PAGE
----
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On the “Ready to complete” screen, click FINISH to initiate the migration.
Once the migration completes, the ‘Datastores’ tab can be used to examine the datastore on which the VM resides.

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Verify that the VM has been moved to the new storage.

 

VM Storage Policies and vSAN

VM Storage Policies form the basis of VMware’s Software-Defined Storage vision. A VM Storage Policy dictates how vSAN should place data (as well as some other features) across the physical resources, such as RAID type, number of stripes and compression (for vSAN ESA). Previously, we have deployed our VMs onto the ‘vSAN Default Storage Policy’.

As the case may be, the actual status of the data may not reflect the policy definition (for instance, if there is a failure, or if the policy has recently been changed). Thus, VM disks can be either compliant or non-compliant with the assigned storage policy. The latter is usually a temporary state, until the system stabilizes. Once the rebuild (or other operation) is complete, compliance is automatically regained.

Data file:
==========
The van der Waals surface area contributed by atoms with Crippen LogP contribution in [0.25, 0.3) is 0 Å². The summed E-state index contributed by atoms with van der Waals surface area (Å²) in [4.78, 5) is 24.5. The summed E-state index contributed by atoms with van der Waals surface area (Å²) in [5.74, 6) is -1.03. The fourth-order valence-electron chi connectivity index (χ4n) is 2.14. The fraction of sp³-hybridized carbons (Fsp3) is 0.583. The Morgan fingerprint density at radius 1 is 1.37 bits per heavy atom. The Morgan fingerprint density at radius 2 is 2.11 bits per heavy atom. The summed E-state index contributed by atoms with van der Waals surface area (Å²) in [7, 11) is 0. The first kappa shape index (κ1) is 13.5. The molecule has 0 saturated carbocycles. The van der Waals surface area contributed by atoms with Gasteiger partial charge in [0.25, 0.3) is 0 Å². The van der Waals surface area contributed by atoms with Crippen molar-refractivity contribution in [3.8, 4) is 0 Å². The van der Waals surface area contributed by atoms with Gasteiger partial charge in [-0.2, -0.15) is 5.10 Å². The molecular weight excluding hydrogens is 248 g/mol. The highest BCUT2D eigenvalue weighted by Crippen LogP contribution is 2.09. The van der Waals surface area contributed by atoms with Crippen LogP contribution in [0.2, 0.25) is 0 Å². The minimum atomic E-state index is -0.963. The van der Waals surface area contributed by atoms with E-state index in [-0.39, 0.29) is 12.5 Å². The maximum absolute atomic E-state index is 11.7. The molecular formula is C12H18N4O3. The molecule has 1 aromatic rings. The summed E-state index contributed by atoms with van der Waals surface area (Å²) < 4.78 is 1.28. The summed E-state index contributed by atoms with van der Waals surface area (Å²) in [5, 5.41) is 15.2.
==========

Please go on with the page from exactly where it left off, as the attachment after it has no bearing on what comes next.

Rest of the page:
Note that storage policies are applied per VMDK in vSAN OSA and per VM in vSAN ESA. Further, the recommended storage policy for vSAN ESA clusters is RAID-5 (see the vSAN features guide for more information)

Create a New VM Storage Policy

We will build a policy with RAID 1 and a stripe width of two. The VM Storage Policies can be accessed from the 'Shortcuts' page on the vSphere client, as shown below. 

 

Note: for vSAN ESA, due to the way data is structured, it recommended in most circumstances to define a RAID-5 policy for VMs. 

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Here we see the existing policies already in place, such as the ‘vSAN Default Storage Policy’ (already used to deploy VMs in the ‘Basic vSphere Functionality’ section of this guide). 

To create a new policy, click on Create.

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 The next step is to provide a name and an optional description for the new VM Storage Policy. Since this policy will contain a stripe width of two, we have given it a name to reflect this. You may also give it a name to reflect that it is a vSAN policy.

The next section sets the policy structure. We select Enable rules for "vSAN" Storage to set a vSAN specific policy